COVID-19 vaccines: Live updates

Can I still get Covid after the vaccine?

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Can I still get Covid after the vaccine?

If someone is unlucky to get Covid after having been vaccinated and you can still, in some cases, get Covid after you get vaccinated, even though your chances seem to be lower, it is likely you will experience a much milder disease

COVID-19 vaccines: Live updates

07/05/2021 14:09 GMT — Can COVID-19 vaccines affect periods?

Some anecdotal reports suggest that, occasionally, menstruating people experience changes to their periods after a COVID-19 vaccine. According to some of these reports, people may experience heavier, more painful, or longer-than-usual periods following a COVID-19 shot.

medical News Today has spoken to Dr. Katharine Lee, a postdoctoral research fellow in the Division of Public Health Sciences at the Washington University School of Medicine in St. Louis, MO, and Dr. Kathryn Clancy, an associate professor in the Department of Anthropology at the University of Illinois at Urbana-Champaign to find out more about how these changes might manifest, who might experience them, and why.

We also spoke to two physicians — Dr. Tara Scott andDr.Kathleen Jordan — and four women who experienced changes to their periods after a COVID-19 vaccine.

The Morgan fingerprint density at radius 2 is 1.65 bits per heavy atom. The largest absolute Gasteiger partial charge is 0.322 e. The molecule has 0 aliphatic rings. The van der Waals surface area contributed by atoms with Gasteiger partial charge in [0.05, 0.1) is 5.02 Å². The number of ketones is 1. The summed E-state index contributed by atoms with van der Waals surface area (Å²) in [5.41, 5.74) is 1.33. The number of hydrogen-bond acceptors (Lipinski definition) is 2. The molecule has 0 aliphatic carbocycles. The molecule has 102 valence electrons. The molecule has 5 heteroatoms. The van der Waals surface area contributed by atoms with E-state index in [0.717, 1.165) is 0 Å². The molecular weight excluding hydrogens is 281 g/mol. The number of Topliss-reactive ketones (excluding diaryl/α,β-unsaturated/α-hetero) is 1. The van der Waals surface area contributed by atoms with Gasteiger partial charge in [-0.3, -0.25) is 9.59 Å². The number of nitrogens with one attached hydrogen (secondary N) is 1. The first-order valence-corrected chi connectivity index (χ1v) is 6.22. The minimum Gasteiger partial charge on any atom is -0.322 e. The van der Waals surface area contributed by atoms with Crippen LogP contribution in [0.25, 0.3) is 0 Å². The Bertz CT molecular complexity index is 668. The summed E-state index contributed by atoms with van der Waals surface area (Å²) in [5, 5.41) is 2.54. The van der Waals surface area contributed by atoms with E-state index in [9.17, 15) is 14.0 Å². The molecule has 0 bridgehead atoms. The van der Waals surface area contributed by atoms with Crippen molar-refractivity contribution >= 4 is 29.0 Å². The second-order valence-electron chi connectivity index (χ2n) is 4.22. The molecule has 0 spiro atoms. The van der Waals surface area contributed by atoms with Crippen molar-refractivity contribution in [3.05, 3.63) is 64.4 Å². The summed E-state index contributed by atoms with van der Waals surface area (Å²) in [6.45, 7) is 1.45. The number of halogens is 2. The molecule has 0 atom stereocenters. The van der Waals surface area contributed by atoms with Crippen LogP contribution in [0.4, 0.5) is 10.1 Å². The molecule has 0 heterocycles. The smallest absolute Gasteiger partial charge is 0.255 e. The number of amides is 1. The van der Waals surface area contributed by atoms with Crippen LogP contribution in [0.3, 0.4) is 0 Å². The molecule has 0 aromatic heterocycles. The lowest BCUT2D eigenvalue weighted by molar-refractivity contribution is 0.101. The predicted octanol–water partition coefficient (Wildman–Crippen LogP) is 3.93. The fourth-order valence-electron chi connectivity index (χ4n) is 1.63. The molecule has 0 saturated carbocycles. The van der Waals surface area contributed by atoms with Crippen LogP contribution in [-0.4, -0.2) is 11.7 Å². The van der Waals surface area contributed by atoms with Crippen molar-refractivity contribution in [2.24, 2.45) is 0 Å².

“[I]t would have been good to be prepared for [this possibility] ahead of time and for the scientific community to take this impact [of COVID-19 vaccines] seriously, as women do tend to just suffer through it,” one of these women told us.

07/02/2021 13:36 GMT — Longer gap between COVID-19 vaccine doses may increase immune response

A new study provides reassurance that a longer gap between the first and second doses of the Oxford-AstraZeneca vaccine will not compromise a person’s immune response. A gap of up to 45 weeks actually led to a stronger immune response compared with the recommended interval.

07/02/2021 12:29 GMT — J&J vaccine protects against delta variant

In a press release, Johnson & Johnson announced that according to recent data, its single-shot vaccine “generated strong, persistent activity against the rapidly spreading delta variant and other highly prevalent SARS-CoV-2 viral variants.” The company also explains that the protection persisted for the full 8 months that researchers have evaluated to date.

“Today’s newly announced studies reinforce the ability of the Johnson & Johnson COVID-19 vaccine to help protect the health of people globally,” says Dr. Paul Stoffels, vice chairman of the Executive Committee and chief scientific officer at Johnson & Johnson.

“We believe that our vaccine offers durable protection against COVID-19 and elicits neutralizing activity against the delta variant,” he continues. “This adds to the robust body of clinical data supporting our single-shot vaccine’s ability to protect against multiple variants of concern.”

07/02/2021 09:41 GMT — Moderna, Pfizer vaccines reduce severity and viral load for those who still contract SARS-CoV-2

A recent study investigated how well the Moderna and Pfizer mRNA vaccines prevented and attenuated COVID-19 in real-world conditions. The authors conclude that they were “highly effective” at preventing infection. Also, those who did contract the virus experienced less severe symptoms and a shorter illness.

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